Exploratory search during directed navigation in C. Elegans and drosophila larva

Mason Klein, Sergei V. Krivov, Anggie J. Ferrer, Linjiao Luo, Aravinthan D.T. Samuel, Martin Karplus

Research output: Contribution to journalArticlepeer-review

8 Scopus citations


Many organisms—from bacteria to nematodes to insect larvae—navigate their environments by biasing random movements. In these organisms, navigation in isotropic environments can be characterized as an essentially diffusive and undirected process. In stimulus gradients, movement decisions are biased to drive directed navigation toward favorable environments. How does directed navigation in a gradient modulate random exploration either parallel or orthogonal to the gradient? Here, we introduce methods originally used for analyzing protein folding trajectories to study the trajectories of the nematode Caenorhabditis elegans and the Drosophila larva in isotropic environments, as well as in thermal and chemical gradients. We find that the statistics of random exploration in any direction are little affected by directed movement along a stimulus gradient. A key constraint on the behavioral strategies of these organisms appears to be the preservation of their capacity to continuously explore their environments in all directions even while moving toward favorable conditions.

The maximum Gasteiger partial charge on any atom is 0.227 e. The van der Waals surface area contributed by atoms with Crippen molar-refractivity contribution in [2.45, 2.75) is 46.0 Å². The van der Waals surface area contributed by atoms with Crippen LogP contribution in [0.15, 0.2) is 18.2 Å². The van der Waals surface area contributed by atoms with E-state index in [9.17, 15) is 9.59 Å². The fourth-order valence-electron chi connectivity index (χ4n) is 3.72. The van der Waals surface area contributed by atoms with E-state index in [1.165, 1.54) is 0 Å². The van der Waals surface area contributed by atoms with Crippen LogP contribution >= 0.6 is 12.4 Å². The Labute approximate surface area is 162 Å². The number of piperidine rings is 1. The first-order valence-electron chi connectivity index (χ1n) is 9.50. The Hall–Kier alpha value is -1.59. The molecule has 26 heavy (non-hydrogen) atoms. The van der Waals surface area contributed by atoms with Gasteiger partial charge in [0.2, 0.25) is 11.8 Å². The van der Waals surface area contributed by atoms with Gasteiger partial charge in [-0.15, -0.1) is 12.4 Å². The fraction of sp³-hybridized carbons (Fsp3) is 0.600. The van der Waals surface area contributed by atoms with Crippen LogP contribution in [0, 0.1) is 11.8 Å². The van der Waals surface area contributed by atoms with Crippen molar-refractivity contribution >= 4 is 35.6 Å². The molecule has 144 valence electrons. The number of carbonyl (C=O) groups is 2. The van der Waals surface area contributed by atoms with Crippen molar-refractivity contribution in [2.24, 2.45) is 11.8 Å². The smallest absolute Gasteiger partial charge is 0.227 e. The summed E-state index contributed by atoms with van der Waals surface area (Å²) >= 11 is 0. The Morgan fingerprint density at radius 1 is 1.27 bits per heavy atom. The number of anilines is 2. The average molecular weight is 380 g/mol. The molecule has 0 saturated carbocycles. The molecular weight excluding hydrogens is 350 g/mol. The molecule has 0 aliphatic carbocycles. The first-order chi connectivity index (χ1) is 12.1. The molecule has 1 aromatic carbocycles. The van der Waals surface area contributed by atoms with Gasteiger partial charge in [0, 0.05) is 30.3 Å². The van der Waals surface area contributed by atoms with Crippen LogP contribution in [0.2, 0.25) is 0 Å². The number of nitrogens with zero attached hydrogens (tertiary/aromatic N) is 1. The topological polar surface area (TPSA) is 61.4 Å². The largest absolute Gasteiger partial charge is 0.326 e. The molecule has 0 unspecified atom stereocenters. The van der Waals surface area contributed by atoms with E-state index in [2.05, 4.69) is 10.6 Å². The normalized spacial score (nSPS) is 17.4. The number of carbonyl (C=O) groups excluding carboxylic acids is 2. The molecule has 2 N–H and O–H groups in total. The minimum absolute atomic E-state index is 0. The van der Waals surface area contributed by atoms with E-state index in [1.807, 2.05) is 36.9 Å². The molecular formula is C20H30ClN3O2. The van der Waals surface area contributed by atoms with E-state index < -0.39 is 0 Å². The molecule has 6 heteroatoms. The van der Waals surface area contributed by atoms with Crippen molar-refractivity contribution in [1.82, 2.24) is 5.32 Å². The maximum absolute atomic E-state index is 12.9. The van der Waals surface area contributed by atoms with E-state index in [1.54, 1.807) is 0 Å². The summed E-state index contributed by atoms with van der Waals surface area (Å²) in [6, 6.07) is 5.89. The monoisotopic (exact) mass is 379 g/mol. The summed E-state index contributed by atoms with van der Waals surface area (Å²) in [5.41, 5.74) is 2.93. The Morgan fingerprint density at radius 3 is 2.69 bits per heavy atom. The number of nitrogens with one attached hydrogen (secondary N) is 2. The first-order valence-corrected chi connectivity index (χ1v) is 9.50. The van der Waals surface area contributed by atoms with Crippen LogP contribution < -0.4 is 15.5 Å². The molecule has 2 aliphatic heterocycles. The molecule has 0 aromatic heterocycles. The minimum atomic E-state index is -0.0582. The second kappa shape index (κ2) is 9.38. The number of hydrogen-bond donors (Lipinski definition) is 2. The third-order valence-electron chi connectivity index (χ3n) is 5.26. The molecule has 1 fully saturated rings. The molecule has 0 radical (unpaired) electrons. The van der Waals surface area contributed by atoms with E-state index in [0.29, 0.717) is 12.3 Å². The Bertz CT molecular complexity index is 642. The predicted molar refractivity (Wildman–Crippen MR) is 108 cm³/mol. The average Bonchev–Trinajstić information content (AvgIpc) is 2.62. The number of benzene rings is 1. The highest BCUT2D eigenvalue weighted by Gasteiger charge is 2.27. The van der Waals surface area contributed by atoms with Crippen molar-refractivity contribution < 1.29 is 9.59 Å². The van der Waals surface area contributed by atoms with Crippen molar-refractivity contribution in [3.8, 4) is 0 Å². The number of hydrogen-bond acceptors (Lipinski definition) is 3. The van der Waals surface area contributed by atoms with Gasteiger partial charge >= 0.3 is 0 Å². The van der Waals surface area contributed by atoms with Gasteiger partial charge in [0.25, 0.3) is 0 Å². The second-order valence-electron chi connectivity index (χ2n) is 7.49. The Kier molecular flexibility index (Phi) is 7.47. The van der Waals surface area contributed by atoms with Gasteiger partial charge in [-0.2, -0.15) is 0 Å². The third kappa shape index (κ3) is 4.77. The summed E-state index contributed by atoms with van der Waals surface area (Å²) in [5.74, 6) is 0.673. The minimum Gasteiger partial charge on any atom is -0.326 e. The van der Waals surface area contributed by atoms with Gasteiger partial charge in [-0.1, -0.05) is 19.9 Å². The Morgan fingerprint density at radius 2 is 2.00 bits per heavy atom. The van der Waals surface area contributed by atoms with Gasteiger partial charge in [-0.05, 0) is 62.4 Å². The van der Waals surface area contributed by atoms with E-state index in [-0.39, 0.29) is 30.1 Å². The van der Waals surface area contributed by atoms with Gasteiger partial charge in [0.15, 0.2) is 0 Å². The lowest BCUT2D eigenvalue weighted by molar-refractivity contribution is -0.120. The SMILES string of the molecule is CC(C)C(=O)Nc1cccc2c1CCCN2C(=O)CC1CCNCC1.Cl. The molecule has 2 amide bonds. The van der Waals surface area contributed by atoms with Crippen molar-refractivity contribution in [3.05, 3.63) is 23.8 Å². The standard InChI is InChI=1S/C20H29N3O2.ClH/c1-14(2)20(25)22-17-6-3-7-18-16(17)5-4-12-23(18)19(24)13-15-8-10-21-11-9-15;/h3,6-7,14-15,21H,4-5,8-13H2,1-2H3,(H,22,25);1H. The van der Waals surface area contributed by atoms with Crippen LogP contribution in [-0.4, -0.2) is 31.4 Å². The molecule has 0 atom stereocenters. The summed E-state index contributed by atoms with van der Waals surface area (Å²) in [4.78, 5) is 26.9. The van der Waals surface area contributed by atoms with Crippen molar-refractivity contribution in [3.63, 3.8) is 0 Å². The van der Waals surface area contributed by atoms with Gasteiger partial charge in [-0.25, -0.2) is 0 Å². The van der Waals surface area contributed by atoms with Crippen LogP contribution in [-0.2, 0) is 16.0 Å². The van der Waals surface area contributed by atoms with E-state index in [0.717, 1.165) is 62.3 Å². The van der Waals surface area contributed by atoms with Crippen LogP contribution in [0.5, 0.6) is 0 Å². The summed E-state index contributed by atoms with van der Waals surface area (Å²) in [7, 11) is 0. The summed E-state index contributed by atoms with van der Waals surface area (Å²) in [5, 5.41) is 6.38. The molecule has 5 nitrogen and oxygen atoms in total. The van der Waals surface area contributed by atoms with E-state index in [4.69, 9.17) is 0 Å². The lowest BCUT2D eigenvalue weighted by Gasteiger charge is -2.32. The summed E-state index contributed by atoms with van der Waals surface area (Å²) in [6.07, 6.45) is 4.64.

Original languageEnglish (US)
Article numbere30503
StatePublished - Oct 30 2017

ASJC Scopus subject areas

  • Neuroscience(all)
  • Immunology and Microbiology(all)
  • Biochemistry, Genetics and Molecular Biology(all)


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